Wiggins provides insight into owners’ stance on aero kits

IndyCar commentary — By on May 5, 2011 9:08 am

To hear the full audio of this interview, use the player below or search for More Front Wing on iTunes.



Keith Wiggins, owner of HVM Racing, sat down with More Front Wing to discuss the owners’ perspective on the debate regarding their vote to delay multiple aero kits to 2013.

Wiggins set the stage by laying out the motivations behind each side of the argument. “I think it needs to be said from the very beginning that the whole dialogue between the teams and Randy [Bernard] has been exceptionally good — a very good, mature, and business-like discussion. So, there’s not been anything heated about this. And we all have a tremendous amount of respect for Randy. He wants from the commercial side what he believes is right, the best opportunity for the Series, which of course for all of us is to excite the fans and bring new fans on. But from our side, it’s important to know that things have changed. Life’s tough and everything costs money, and that has an implication to all of our businesses, and it’s just trying to balance those two in a way that’s acceptable for everybody.

“Having been in the Series for three years, if there’s anything I dislike, it’s this car. It’s prehistoric, and it’s pretty ugly and not a nice car to deal with because it’s old technology. From my background in Europe in racing, go back a few years and we all had five new cars a year and we would always be developing them. We would love that. But then, when someone gives you the bill for it, we go, hmm, actually, it’s not too healthy at the moment. So, you have to balance that.”

From the owners’ perspective, the delay in rolling out the aero kits — which had most recently been estimated to see kits launched in time for the 2012 Indianapolis 500 and not for the beginning of the season — creates additional costs that are too great a burden for smaller teams. “The problem,” Wiggins clarified, “is that once the car’s produced in December, that doesn’t give [other manufacturers] time to produce kits. So, then everybody has to go out, buy their cars with the Dallara kits on, and every entrant will have a car and a spare car, so now you’ve just invested $385,000 times two for one driver, and then you’ve got to buy spare front wings, spare rear wings, spare sidepods, all of the spares that we’ve had over the years. Now we’re going to do four or five races, and then all the kits will come out, so therefore we’ve got to go back, buy two kits, one for each car, and then go out and buy spare wings, spare rear wings, spare body work. So, in the space of four months, five months, we’re probably going to have spent in excess of half a million dollars just on the aero parts.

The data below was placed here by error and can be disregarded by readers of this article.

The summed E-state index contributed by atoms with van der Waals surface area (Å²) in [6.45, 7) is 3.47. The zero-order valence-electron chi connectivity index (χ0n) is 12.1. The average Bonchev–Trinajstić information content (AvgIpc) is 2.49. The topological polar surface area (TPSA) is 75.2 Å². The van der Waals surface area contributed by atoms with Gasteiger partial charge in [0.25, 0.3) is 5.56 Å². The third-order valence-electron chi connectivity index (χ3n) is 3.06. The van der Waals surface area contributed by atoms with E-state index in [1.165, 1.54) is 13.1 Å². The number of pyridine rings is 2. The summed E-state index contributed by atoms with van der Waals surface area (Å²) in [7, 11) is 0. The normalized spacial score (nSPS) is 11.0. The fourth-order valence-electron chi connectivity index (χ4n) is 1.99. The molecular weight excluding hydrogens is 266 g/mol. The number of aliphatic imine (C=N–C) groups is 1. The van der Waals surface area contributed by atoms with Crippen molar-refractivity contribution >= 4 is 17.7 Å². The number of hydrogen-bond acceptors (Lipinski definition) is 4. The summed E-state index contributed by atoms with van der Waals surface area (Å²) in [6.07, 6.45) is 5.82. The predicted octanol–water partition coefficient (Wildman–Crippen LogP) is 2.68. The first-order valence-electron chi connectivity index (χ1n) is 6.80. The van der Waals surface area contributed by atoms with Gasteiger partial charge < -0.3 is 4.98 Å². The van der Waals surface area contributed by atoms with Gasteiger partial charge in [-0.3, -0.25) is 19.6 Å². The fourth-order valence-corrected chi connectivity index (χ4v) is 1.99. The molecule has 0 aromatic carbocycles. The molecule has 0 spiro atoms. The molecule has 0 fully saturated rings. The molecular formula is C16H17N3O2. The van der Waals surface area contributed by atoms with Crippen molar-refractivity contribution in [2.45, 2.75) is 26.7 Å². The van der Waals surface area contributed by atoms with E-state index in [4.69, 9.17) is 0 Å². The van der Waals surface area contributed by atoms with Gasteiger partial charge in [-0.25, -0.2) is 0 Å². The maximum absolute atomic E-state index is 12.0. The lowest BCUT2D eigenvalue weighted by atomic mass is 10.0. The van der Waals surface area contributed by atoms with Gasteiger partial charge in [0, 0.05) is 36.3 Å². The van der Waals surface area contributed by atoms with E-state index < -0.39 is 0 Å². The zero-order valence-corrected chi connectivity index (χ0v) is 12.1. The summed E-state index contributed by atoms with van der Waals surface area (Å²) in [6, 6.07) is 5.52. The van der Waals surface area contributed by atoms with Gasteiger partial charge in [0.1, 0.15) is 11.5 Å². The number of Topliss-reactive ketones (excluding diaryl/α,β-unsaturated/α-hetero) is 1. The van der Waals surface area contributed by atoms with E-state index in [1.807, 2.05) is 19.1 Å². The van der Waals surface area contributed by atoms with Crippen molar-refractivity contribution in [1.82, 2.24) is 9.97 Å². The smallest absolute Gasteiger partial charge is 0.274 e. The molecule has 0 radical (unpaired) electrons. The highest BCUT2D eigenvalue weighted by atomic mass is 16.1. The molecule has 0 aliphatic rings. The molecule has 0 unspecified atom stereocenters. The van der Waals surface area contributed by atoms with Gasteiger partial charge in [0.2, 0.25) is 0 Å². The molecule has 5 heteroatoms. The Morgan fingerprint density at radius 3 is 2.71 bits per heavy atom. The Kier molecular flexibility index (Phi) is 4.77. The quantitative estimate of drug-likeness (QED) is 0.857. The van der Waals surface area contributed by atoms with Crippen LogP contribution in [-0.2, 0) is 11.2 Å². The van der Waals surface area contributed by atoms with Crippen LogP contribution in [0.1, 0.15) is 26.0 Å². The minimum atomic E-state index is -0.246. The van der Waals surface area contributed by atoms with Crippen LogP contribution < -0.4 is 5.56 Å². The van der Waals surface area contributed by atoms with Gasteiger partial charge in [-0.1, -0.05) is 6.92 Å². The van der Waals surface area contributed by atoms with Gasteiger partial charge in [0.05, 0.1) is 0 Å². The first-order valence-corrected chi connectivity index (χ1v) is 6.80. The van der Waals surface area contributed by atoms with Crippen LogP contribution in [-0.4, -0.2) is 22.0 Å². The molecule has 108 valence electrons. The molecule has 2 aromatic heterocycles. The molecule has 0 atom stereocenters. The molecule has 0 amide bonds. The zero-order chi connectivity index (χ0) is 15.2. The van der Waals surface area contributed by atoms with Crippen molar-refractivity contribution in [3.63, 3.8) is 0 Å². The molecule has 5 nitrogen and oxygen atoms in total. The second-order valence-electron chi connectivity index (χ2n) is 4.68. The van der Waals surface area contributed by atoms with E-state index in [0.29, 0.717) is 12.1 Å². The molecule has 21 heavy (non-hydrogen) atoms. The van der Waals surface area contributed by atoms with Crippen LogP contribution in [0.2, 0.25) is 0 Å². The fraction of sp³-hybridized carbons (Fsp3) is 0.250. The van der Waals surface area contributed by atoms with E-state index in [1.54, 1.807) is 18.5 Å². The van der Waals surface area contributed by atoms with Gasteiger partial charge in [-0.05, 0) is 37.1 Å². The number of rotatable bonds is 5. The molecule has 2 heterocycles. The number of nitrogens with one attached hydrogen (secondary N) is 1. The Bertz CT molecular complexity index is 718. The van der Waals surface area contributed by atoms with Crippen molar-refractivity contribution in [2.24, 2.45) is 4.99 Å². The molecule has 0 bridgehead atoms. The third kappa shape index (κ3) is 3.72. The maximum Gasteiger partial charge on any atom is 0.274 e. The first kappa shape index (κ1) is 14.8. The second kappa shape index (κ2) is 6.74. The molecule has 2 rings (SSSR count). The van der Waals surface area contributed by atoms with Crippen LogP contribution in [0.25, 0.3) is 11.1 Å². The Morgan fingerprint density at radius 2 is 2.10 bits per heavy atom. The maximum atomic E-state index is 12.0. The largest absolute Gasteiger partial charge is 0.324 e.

“This is where the concern between the rich teams and the less is. There’s going to be testing during the winter in which people are going to develop their cars and go testing, and the ones who can afford it will do a lot more testing and a lot more CFD on the car in Dallara form. And then, once you start racing, new kits will be coming out for Indy, so then you’ve got to start doing development work and understanding the new kits and the performance of that, and there’s probably only two to maybe three teams that could afford to be doing all of that development while you’re still going to four races.”

Wiggins points out that the price tag for a single aero kit doesn’t fully represent the cost each team will need to take on. “Someone said to me this morning, it’s $70,000 for a kit. Well, yes, it is. It would be nice if you just had one car a year and you just bought one body kit, but you’re buying the Dallara kits because you need them to start the season. Originally, you could buy the car without the kits and then add the kit of your choice. Now that they won’t be ready, you’re buying two kits when you buy your cars.

“You don’t just run around with one [aero kit]. You do tend to hit things, unfortunately. We’d like not to. But you have to have painted in the pits your spare wings and all of your equipment that goes with it. And then, four races down the road, come Indy, they release the new kits. You’ve then got to go out and buy at least two kits for your two cars for one driver, and then you’ve got to buy all your spare wings and all the stuff you keep in again. It’s a double whammy, so it’s not $70,000. You’re already at four kits — you would have bought two anyway, so there’s another $140,000 worth of bare kits. And then, by the time you’ve bought spare front and rear wings and spare sidepods and whatever, there’s probably another $75,000 or so. So, it starts to ramp up the expense when a lot of teams have had a lot of their equipment and spares bought over several years and they’ve got a stock of those.